As a kid, I loved watching football on TV but I didn’t quite understand all the rules. I knew what the first down marker was but I didn’t understand how the officials were able to paint the yellow lines on the field so quickly. I eventually learned that the yellow lines on TV were to help the viewers know where a team had to progress to earn a first down.
So, what is a down in football?
A down in football begins with the snap of the ball and ends when the player with the ball is tackled, goes out of bounds, takes a knee or spikes the ball. Each team has four downs/opportunities to go 10 yards to earn a first down. Some defensive penalties automatically award a new set of downs.
If you’re interested in learning more about the down system in American football and the strategy involved, I encourage you to continue reading.
How Do Downs Work in Football?
Each time a team gains possession of the football, they have four downs to gain 10 yards to earn a first down. This process is then repeated until a field goal is kicked, the ball is brought into the end zone, a turnover takes place or the ball is punted away.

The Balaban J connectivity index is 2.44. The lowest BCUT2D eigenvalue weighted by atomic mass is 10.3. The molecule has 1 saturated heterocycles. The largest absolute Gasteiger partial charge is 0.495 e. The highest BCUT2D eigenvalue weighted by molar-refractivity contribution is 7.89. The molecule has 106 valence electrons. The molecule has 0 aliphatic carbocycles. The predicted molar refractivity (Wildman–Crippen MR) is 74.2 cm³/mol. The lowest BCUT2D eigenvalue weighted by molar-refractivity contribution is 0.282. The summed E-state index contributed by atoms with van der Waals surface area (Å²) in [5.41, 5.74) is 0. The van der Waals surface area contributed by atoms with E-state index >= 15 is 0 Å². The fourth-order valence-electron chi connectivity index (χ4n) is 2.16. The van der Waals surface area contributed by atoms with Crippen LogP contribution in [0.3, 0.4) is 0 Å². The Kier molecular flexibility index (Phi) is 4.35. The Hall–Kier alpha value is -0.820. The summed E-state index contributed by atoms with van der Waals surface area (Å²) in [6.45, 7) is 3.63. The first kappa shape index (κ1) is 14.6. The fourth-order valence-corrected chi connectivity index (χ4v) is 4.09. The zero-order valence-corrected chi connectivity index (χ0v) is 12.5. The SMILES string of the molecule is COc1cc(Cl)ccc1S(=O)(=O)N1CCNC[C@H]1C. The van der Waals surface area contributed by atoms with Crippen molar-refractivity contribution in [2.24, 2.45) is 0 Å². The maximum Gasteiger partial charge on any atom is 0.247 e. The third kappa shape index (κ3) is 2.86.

As mentioned previously, a down begins with the snap of the ball and ends when a player is downed. To be considered downed, a body part other than the hands or feet needs to touch the ground.
If a player with the ball is touched by a defender and makes contact with the ground, they’re down. Players with the ball who fall on their own accord without being touched by the defensive team aren’t considered down and can get up and continue progressing downfield.
You will often hear announcers on TV saying “1st and 10”, “3rd and 3” etc. With this, the announcers are denoting the current down and the number of yards the team has to go to earn a new set of four downs. If the ball is really close to the first down marker, the number of yards may be replaced by inches.
If someone says it’s “2nd and goal”, this means it’s second down and that the team has two options within their set of four downs – score a touchdown by crossing the goal line (entering the end zone) or kick the ball for a field goal.
When an offensive penalty is committed, the down will be replayed but the offensive team will get backed up, requiring more yardage to be gained for a first down. When a defensive penalty is committed, the yardage the offensive team has to gain for a new set of four downs decreases.
Some defensive penalties such as holding, pass interference and roughing the passer award the offensive team with a new set of four downs.